An Update On My New Year’s Resolution: I’m Still Bitter

Today I went back to school for my final semester. All in all, it was an alright day. The prof of my first class apparently used to be a dancer before she went into academia. More importantly, she’s from New Zealand and has the best accent ever. “Your papers are due on Weeeeensday”.

My other class on Mondays and Wednesdays is the History of Literary Production, featuring the Victorian serial. Today, my prof spent most of the time explaining what a serial is. Unnecessary and boring. What fun. The class was not without its excitement, however, as some girl sitting in the row behind me asked what is possibly the stupidest question I’ve heard in a long time. She said, and I quote, “Do you have any tips for reading Victorian novels?” I suppose this is not stupid in itself, but she followed it up with, “Like, at a desk?” Yes. To fully understand Victorian novels, you must read them at a desk. By the light of an oil lamp. Next to a baron.

The worst part was that my prof actually spent the next twenty minutes talking about the best way to read a Victorian novel. Surprisingly, it doesn’t matter if you read it at a desk or anywhere else really. In summation, what you really need to do in order to read a Victorian novel is to read a Victorian novel. In the wise words of Julia, “You look at it with your eyes and absorb it with your brain”.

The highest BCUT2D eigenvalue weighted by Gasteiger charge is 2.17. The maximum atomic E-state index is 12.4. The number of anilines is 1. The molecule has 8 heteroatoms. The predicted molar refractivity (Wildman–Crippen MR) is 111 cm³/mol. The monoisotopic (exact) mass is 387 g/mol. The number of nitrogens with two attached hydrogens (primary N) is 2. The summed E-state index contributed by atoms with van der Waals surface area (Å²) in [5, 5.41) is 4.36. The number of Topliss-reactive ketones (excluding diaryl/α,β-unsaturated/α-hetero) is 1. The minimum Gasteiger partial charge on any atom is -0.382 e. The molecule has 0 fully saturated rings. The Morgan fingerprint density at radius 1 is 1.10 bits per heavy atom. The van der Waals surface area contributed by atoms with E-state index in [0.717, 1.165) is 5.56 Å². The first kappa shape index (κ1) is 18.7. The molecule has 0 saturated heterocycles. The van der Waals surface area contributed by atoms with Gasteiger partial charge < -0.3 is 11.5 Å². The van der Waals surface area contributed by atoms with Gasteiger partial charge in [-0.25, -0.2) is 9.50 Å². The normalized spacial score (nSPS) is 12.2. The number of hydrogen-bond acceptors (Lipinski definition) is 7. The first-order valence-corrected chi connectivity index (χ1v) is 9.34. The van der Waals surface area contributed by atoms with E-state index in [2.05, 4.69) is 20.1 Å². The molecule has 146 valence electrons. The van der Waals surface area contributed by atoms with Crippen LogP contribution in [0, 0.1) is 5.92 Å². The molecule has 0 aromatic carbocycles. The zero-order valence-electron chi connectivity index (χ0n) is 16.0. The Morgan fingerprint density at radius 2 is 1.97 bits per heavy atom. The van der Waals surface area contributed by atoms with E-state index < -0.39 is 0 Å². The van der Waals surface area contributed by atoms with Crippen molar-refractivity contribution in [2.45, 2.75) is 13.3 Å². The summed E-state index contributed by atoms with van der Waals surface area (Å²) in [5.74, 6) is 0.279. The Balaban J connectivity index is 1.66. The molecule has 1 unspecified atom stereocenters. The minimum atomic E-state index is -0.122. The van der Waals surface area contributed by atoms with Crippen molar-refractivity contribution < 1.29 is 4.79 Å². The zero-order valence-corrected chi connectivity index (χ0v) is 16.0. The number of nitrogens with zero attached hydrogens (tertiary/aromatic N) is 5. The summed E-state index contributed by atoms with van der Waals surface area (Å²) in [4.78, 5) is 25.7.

On the walk home, I’m pretty sure I got snow blindness. So, all in all, not a terrible day.

~ Hilary Lyon Axle Hatchet

P.S. I have a feeling that people who ask whether or not Victorian novels are best understood at a desk are going to make it very hard for me to keep my New Year’s resolution. 

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2 thoughts on “An Update On My New Year’s Resolution: I’m Still Bitter

  1. […] know the book is almost 900 pages long, it makes that girl’s question about whether or not to read it at a desk even more ridiculous. As if I could sit at a desk for however long it takes to read 880 pages worth […]

  2. tees says:

    I lol’d at “next to a baron”

    good show. good show

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